By Besha Rodell
By Patrick Range McDonald
By Michael Goldstein
By Dennis Romero
By Sarah Fenske
By Matthew Mullins
By Patrick Range McDonald
By LA Weekly
Photo by Jack Gould
A director arrives home to find fire trucks, police cars and his house in shambles. “It was horrible,” his wife says. “Your agent came to the house; he just went berserk — he raped me, beat up the kids, killed the dog, tore the place to shreds . . .”
“Hold on,” says the director. “My agent came to the house?”
No single group — not lawyers, lepers, ex-cons or telephone solicitors — is quite so reviled as Hollywood talent agents. Which makes it all the more startling to attend one of the political “Speaker Soirees” hosted by agent Paul Alan Smith, a social visionary in a profession not known for its humanitarian outreach. At the spacious La Boheme restaurant, on Santa Monica just east of La Cienega, Smith and his co-host, entertainment attorney Lawrence Rose, are providing a bountiful feast of salmon, pasta and blueberry cobbler free of charge for the foot soldiers of the film industry — the assistants, junior agents, VPs and development execs through whose hands all content travels. In return, they agree to listen to a 30-minute speech by a political activist — in this case, LaShawn R. Jefferson, executive director of the Women’s Rights Division of Human Rights Watch, an international watchdog group and NGO (nongovernmental organization) that gets tough when governments prove recalcitrant, our own included. (Six of the seven indictments in The Hague against Slobodan Milosevic resulted from the group’s research.)
Smith started out at the Triad agency in the early ’80s as an assistant to Arnold Rifkin, later the head of William Morris. “Harry Belafonte was a client,” says Smith, “and every day I would talk to him, and he would say, ‘Never forget to incorporate your moral values into the workplace.’ He said this incessantly. It got so that I didn’t know lunches were for talking about clients; I thought they were for indoctrinating people.” Smith went on to become a television executive at Warner Bros., but eventually his conscience caught up with him, and he left the business on a Razor’s Edge–like quest for spiritual solace through Africa and India. Headhunted by a midsize Beverly Hills–based agency in the mid-’90s (he prefers not to say which one, out of deference to clients who may not share his politics), he took the Marxist dictum “from each according to his ability” to heart — leading him into doomed, quixotic projects like setting up Howard Zinn’s monumental A People’s History of the United States as a miniseries at first Fox, and later HBO. (Matt Damon and Ben Affleck were attached as executive producers, on the strength of their name-check in Good Will Hunting.)
After 9/11, concerned that $1,000 ticket prices for liberal benefits were leaving behind the next generation of industry progressives, Smith began hosting soirees at Cava on West Third, picking up the tab on pasta dinners and lectures by the likes of John Stauber, founder of PR Watch, chronicling how up to 40 percent of our nightly news comes from corporate press releases; Norman Solomon of FAIR (Fairness and Accuracy in Reporting), recalling his experiences escorting Sean Penn to Baghdad before the war; and Connie Rice and Bo Taylor on their experiences brokering an L.A. gang truce in 1993. When Cava went under a year ago, Smith decided to take a break; at one time, he estimates, he was tithing a fifth of his income to “invigorate the democracy.” But times being what they are, when La Boheme manager Brian O’Connor stepped forward with a price break, after hosting a previous benefit for Amnesty International, the timing seemed right.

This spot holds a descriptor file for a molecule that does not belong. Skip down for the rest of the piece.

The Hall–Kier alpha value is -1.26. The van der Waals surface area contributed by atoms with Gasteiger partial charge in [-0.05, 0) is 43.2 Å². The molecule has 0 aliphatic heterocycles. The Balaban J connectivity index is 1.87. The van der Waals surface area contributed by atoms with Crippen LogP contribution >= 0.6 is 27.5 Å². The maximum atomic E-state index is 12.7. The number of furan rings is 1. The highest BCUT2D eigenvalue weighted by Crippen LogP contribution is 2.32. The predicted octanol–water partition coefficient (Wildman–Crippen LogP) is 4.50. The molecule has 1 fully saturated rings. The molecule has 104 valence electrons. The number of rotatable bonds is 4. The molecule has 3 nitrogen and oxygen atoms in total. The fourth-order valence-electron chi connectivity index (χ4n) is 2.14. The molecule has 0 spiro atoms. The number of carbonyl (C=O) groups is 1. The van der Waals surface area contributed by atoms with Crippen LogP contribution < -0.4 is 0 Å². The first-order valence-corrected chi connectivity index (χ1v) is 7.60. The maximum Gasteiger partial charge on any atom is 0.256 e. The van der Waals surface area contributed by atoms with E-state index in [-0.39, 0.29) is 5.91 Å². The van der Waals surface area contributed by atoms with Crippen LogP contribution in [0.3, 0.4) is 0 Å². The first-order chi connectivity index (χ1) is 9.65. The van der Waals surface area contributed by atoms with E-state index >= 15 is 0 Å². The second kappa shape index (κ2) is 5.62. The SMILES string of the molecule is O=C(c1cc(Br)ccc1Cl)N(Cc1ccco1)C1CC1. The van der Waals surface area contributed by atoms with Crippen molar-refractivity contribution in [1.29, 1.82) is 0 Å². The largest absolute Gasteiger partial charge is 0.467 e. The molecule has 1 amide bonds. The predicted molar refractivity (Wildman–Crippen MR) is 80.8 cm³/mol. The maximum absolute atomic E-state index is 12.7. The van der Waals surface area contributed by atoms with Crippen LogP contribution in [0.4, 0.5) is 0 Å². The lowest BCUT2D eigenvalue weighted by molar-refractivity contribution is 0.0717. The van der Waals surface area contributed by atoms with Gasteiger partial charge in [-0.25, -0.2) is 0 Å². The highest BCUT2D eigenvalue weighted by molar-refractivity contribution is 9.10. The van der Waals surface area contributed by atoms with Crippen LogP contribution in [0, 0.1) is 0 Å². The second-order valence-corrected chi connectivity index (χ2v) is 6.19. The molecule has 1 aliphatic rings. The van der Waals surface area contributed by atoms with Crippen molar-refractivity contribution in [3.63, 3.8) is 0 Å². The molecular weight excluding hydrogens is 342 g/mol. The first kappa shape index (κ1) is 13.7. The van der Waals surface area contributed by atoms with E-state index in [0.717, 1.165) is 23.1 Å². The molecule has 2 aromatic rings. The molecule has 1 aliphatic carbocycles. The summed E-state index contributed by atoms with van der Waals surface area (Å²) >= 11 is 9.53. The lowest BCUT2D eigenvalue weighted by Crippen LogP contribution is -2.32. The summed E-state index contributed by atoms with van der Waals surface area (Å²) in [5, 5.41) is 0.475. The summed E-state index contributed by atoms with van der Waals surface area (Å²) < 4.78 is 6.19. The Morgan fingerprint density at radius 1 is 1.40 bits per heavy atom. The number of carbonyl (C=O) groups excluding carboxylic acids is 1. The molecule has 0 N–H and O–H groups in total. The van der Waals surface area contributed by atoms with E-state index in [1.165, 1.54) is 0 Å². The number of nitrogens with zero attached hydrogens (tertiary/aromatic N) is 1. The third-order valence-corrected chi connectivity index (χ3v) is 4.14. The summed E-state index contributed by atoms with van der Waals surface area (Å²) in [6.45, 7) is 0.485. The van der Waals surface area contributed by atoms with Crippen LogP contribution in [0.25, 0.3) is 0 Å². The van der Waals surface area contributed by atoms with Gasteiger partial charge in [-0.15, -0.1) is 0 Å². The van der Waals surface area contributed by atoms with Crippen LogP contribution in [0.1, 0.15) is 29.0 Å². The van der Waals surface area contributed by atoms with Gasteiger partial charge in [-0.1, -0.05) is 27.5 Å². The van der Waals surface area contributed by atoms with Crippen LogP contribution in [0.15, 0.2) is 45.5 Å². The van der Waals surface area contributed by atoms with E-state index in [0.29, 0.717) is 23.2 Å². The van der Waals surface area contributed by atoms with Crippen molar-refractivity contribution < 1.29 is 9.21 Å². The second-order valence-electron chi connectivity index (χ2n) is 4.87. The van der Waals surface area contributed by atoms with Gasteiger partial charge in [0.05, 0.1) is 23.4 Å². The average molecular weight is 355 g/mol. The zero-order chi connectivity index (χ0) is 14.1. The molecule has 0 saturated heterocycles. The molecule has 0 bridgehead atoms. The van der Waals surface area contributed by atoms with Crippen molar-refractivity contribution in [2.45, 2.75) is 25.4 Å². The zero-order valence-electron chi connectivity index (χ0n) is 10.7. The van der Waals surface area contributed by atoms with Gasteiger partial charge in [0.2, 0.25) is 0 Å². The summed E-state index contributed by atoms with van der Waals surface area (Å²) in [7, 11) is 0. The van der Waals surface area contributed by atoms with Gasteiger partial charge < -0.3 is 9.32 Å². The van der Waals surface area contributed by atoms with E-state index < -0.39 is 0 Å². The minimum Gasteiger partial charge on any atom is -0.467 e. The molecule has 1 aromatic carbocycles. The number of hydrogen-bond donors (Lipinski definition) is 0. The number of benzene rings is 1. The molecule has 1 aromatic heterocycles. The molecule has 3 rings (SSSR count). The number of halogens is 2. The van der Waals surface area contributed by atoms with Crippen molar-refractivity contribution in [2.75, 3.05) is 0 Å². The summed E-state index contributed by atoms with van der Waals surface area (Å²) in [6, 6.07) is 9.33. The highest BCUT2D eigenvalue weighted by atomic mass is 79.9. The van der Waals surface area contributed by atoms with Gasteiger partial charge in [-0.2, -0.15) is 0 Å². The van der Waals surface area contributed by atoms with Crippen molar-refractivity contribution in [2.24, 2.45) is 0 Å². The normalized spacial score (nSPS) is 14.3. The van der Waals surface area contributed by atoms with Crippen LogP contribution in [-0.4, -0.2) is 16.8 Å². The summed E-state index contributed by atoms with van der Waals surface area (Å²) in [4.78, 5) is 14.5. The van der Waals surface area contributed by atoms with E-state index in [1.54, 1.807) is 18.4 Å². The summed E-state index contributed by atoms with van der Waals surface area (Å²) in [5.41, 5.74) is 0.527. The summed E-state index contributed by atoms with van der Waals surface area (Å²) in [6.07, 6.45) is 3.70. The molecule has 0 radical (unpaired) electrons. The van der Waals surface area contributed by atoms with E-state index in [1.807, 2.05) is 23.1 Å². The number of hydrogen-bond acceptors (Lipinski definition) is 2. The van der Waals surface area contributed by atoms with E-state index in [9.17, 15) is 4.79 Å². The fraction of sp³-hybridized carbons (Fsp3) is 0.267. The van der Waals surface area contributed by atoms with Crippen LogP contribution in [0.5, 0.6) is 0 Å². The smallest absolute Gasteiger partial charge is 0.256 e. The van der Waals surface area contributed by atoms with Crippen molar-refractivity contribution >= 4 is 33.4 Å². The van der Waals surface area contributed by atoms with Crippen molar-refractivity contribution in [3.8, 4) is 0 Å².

“How do you say something to the majority of Americans, even when it is in their best interest, so that the hairs don’t stand up on the back of their neck?” Smith asks. “We have to be a step ahead of the public relations that attack us. Maybe we’re the Neanderthals, who were said to be smarter and more compassionate than Homo sapiensbut terrible fighters, and we just haven’t evolved. But these guys on the right — Rush Limbaugh, etc. — they are not difficult targets. They’re just fighting with the gloves off. And now they’re destroying careers, so enough is enough.”
Jefferson wraps up an impassioned speech about Human Rights Watch’s efforts in combating sex trafficking in Malaysia, rape as a military strategy in Serbia and Kosovo, honor killings in Jordan, serial mutilation in Ciudad Juarez, and domestic abuse everywhere. Young Hollywood — including Xander Berkeley and Sarah Clarke from 24, Kathleen York from The West Wing (Toby Ziegler’s ex), and Gina Belafonte (Harry’s daughter) — listen enrapt and respond enthusiastically when she’s finished. And Smith seems a shade more enthusiastic that his message may be getting through.
“I could easily become a radical, step out and talk about my 20 years in show business and how hypocritical everybody is,” he says. “But you’ve got to stay in the game — even just to understand it.”
Happy Gilmore Goes Surfing
Adam Sandler was out surfing the other day, just another average semi-kook on a Surf Tech long board scrambling and bubbling and banging rails for meager little 2-foot waves on a picture-perfect, “I Love L.A.!” afternoon. The ocean didn’t cut him any breaks and neither did the crowd, a couple dozen wave-hungry citizens who were far too intent on getting some to recognize a mega movie star. Which is probably how Sandler wanted it.
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